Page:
Jul 24, 2017

Where are dogs mentioned in the literary work? In what context were dogs mentioned?

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Symbolic analysis of Orientation by Daniel Orozco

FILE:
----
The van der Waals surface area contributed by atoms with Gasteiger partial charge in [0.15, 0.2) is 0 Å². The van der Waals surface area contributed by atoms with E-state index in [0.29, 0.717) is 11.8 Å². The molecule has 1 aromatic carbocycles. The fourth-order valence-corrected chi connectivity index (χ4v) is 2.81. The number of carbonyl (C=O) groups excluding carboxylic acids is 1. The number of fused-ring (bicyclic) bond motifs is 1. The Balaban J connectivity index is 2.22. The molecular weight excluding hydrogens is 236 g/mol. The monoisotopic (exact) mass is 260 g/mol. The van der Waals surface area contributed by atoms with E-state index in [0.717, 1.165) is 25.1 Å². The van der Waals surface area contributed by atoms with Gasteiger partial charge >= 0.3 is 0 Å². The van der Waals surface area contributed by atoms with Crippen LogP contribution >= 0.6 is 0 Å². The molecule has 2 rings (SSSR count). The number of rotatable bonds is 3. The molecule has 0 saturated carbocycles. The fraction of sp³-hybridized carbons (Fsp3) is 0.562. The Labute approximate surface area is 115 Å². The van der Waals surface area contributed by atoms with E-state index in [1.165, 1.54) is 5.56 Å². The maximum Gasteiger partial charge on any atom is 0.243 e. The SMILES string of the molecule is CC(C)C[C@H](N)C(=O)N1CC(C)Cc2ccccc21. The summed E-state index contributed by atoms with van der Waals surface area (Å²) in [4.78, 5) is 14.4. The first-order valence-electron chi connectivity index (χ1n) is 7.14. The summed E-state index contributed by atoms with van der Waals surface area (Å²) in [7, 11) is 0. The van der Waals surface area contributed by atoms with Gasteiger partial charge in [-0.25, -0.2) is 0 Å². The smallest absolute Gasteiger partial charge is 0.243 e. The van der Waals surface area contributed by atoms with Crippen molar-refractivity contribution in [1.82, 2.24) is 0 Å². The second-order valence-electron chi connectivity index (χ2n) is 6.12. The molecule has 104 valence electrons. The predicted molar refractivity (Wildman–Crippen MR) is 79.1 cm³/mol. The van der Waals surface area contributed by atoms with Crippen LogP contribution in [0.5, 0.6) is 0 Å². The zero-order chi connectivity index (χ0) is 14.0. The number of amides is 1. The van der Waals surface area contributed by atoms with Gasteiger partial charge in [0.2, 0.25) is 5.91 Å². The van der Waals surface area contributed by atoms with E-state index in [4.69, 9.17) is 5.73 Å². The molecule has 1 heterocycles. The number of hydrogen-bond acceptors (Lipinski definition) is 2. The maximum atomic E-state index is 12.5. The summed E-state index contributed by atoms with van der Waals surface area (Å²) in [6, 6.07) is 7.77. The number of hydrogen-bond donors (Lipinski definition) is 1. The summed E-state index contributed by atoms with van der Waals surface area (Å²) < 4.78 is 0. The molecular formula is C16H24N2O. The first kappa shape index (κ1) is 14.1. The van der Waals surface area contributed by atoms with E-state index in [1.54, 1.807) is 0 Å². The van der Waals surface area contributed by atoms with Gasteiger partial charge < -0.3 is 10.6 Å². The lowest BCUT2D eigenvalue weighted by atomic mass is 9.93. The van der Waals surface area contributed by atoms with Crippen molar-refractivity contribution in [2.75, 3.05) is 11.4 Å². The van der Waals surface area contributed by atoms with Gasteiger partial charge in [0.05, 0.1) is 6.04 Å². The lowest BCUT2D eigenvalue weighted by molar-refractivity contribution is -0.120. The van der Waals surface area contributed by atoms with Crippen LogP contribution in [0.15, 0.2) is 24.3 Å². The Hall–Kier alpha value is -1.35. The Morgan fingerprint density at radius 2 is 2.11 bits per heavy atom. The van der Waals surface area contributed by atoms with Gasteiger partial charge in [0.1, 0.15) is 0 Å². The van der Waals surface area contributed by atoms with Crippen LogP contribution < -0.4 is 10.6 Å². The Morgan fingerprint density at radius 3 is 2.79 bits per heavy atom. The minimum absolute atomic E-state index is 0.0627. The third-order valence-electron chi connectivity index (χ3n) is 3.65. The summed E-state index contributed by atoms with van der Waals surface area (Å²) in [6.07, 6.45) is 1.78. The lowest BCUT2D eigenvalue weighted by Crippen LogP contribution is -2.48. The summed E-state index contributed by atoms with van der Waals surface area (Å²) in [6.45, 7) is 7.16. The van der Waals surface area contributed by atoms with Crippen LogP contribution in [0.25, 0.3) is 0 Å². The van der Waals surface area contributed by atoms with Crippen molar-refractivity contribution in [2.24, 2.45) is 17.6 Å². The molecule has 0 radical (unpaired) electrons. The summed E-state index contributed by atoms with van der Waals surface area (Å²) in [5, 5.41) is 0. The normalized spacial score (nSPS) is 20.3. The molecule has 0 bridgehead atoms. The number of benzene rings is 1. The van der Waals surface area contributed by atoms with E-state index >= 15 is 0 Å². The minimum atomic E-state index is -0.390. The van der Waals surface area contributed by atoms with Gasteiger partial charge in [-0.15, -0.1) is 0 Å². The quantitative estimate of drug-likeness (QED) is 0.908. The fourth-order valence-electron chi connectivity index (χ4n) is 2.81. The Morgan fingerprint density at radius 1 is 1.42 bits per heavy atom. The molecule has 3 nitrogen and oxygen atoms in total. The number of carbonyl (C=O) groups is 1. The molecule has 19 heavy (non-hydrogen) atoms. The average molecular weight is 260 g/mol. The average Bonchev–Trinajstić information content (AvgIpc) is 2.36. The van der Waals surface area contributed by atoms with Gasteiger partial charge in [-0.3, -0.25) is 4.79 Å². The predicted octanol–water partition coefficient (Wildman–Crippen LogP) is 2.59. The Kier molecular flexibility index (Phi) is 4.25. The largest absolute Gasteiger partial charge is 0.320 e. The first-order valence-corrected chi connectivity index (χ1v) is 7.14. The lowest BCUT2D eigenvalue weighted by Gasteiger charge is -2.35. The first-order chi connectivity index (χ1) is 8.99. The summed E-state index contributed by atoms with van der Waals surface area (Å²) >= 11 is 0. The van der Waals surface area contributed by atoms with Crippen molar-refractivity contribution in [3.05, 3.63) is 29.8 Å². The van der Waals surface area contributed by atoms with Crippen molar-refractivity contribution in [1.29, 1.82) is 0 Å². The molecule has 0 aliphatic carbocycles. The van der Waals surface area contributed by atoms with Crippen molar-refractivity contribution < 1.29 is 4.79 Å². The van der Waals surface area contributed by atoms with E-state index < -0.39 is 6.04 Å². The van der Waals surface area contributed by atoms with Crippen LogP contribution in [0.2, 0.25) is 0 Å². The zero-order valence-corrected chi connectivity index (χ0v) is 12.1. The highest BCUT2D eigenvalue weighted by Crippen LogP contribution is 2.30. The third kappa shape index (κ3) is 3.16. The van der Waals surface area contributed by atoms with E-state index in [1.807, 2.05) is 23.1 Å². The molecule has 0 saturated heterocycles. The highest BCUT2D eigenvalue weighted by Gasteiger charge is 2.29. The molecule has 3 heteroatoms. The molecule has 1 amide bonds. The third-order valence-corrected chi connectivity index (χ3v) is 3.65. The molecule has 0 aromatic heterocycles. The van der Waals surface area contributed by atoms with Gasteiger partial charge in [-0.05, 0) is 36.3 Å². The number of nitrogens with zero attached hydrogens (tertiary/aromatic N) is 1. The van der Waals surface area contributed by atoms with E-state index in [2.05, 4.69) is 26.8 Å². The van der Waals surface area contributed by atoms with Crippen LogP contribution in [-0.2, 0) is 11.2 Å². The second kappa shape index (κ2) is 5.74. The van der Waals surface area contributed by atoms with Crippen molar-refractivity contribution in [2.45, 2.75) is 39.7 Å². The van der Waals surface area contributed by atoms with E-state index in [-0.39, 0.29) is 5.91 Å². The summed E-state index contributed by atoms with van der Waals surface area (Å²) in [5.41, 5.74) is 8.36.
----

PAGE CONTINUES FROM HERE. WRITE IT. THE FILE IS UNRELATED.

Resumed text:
A symbol is: “a thing that represents or stands for something else, especially a material object representing something abstract” For example: “the limousine was another symbol of his wealth and authority” (The Oxford English Dictionary) “Symbolism [in literature] is the use of symbols to signify ideas and qualities by giving them symbolic meanings that are different from their literal sense.” (LiteraryDevices.net) Your second paper assignment is to focus on a symbol in one of the short stories or poems we have read so far in class. This symbol should be something concrete (ie. the rocks in “The Lottery”, the shoeboxes in “Ex-Girlfriends”, or the crucifix in Dracula), and your goal is to do the following: •Explain the symbol’s denotation (its literal meaning) ◦For example: a dog is by definition an mammal belonging to the canine species, typically kept as a domesticated pet •Explain the symbol’s connotative properties (the cultural associations that come with that symbol; make sure to consider various viewpoints and associations) ◦For example: dogs often represent loyalty and companionship or, in other instances, scavengers or denoting low status or low opinion of one’s appearance or behavior •Explain to your reader where this symbol is used in the literary work ◦Where are dogs mentioned in the literary work? In what context were dogs mentioned? •Explain what an understanding of all the above things contributes to a greater understanding of the literary work as a whole ◦How does an understanding of the definition and cultural connotations about dogs, as well as how dogs are used in the text contribute to a greater understanding of the literary work? Make sure you are focusing on a symbol that truly has greater meaning and that you have the ability to write a great deal about. For example, while it is absolutely possible that Tessie Hutchinson’s dishes in “The Lottery” have greater symbolic significance, there is only one mention of them in the story. A greater focus would be on the rocks, the black box, or the scraps of paper in “The Lottery”, which are mentioned more often in the story and that have greater symbolic meaning. Focus in on repeated nouns in a text; chances are, if an author repeats a certain noun (a person, place, thing, or idea) throughout the literary work, he or she is trying to place a higher level of significance on it. Any and all of the poems and stories that have been assigned are fair game for this assignment; in addition to the poems specified on the first short paper assignment sheet, here are the short stories we have read for class: “Orientation”, “Girl”, “The Lottery”, “The Man in the Well”, “A Visit of Charity”, and “The Use of Force”. Feel free to also use Dracula, though if you intend to write about this novel for your final paper, you will want to finish the entire novel. You MAY write about the same poem you wrote about in paper 1, though make sure you are saying something NEW about the literary work and not just repeating your first paper. Make sure you analyze areas of the text that describe/mention/use this symbol as well as areas of the text that are affected by this symbol. While you do want to quote lines from the literary work and analyze these lines, make sure the bulk of your writing is your own, and make sure you are not just summarizing the literary work (aka repeating the general plot of the story/poem) but that you are interpreting the literary work (inserting your own opinion as to what it means). A good way to check this is to ask yourself: “can this portion of my essay be written by anyone who has read this literary work, or is this exclusive to my own viewpoint?” When using outside source material (the poem itself as well as any sources used for research about your symbol do count as “outside” sources), make sure you are citing using the proper MLA standards and including a Works Cited page (even if the only work you are citing is the poem or story you are writing about). Please consult the Purdue OWL for help with citation: https://owl.english.purdue.edu/owl/resource/747/01/ The formatting for this paper is as follows: at least 600 words, double-spaced, with 12 point standard fonts (Times New Roman, Garamond, Arial, etc.), and standard 1 inch margins on all sides. Your name should be on every page. Remember to use spell check and grammar check before turning anything in. Reading aloud yourself, or having a friend (or writing tutor!) read your paper aloud is a fantastic way to catch small errors and edit for clarity.